Vegetarians need to watch out for nutritional deficiencies

If you’re a vegetarian, chances are good that you’ve heard about how important it is to eat enough protein. You might have heard that overeating protein could cause kidney damage.

Many people don’t know that there are plenty of other nutrients that we often overlook — ones that aren’t nearly as sexy but that play just as significant a role in our overall health and wellness.

The good news is that most of us tend to meet the recommended daily allowance for each one of those nutrients. However, some specific nutrient deficiencies are far more common among vegetarians than others.

And while they won’t necessarily lead to immediate death, they can still wreak havoc on your body over the long term. So what are the four main threats to watch out for? Let’s look at each of them and see why they’re essential.

Iron deficiency

Iron can be divided into two forms, heme, and nonheme iron. Heme iron is commonly referred to as “red blood cells” because it is found in the hemoglobin protein within our red blood cells. This form of iron is absorbed quickly by the human body, so vegetarians often lack sufficient amounts of this type of iron.

However, nonheme iron is found throughout the plant kingdom and is present in some vegetables such as beans, lentils, dried peas, dark green leafy vegetables, and nuts. Unlike heme iron, nonheme iron does not absorb well into the bloodstream and must be converted into heme iron before being used by the body.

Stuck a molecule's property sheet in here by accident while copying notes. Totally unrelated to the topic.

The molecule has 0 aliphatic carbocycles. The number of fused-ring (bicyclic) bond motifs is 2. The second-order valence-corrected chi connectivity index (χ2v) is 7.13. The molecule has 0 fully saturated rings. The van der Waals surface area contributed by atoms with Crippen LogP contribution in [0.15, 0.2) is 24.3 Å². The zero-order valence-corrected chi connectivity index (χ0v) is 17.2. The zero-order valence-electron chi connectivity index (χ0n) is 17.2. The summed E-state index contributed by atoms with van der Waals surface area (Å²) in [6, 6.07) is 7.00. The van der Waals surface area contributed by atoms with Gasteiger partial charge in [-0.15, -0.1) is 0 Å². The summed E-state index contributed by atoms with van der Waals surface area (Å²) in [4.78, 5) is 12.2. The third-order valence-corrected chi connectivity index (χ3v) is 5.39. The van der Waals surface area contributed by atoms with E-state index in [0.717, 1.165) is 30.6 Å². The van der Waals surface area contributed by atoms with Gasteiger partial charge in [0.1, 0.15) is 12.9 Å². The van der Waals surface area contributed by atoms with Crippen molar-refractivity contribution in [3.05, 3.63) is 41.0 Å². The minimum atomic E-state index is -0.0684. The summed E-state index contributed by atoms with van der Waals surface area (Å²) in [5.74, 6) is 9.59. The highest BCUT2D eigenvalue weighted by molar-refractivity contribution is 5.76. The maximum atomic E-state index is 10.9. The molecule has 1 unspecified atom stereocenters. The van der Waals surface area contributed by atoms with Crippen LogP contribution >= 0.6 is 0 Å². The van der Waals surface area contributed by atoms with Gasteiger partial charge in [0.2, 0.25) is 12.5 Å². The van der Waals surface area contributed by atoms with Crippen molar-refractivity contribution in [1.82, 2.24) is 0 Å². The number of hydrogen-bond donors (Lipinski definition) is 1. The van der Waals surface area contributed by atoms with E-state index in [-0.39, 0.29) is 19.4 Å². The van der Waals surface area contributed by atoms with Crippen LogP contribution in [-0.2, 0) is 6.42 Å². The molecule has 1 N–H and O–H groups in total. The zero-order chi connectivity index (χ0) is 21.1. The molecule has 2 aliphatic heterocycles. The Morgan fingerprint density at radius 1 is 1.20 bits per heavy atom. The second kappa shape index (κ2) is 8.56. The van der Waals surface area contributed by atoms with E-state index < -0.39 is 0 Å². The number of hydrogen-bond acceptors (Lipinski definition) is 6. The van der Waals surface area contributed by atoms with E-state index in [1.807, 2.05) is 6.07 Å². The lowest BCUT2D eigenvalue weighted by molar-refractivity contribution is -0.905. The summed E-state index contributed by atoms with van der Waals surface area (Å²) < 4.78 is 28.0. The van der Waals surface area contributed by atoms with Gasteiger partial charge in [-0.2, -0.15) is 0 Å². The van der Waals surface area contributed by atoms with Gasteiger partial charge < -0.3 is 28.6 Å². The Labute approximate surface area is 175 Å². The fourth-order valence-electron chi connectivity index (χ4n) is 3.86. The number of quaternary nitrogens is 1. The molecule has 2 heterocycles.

It is recommended that iron intake on a vegetarian diet should be increased by 80 percent to make it possible to reach the advised daily intake of 14mg for females. 

Calcium deficiency

Calcium is essential for bone health. A lack of calcium can make you feel weak and tired. You might even experience muscle cramps while exercising. If you don’t eat enough food rich in calcium, your body won’t absorb it properly. This can cause low calcium levels in your blood, weakening your bones over time.

You can quickly get enough calcium in your diet without consuming milk products. Vegetables like spinach contain calcium, nuts, seeds, and tofu. You can also try adding calcium-fortified soy milk or almond milk to meals.

Zinc deficiency

Zinc is an essential trace mineral that promotes healthy growth and development throughout the body. Deficiencies can affect every aspect of health, from appetite to cognitive ability and even testosterone levels in males.

While most people know the importance of calcium, iron, and vitamin D, they often overlook zinc. But just because you don’t see it listed among the “Big 3” doesn’t mean you’re immune to zinc deficiency. Vegetarians tend to fall short on this vital nutrient since plant foods aren’t high in zinc.

However, the IOM has suggested that vegetarians might need to consume up to 50% more zinc than non-vegetarians owing to its poor bioavailability.

Source: ncbi.nlm.nih.gov

The best zinc sources are meat, poultry, fish, eggs, milk, cheese, yogurt, beans, nuts, and grains. However, there are specific vegetarian options that contain zinc naturally. For example, pumpkin seeds, sesame seeds, sunflower seeds, cashews, almonds, blackstrap molasses, whole wheat bread, soybeans, tofu, mushrooms, lentils, and chickpeas are excellent sources of zinc.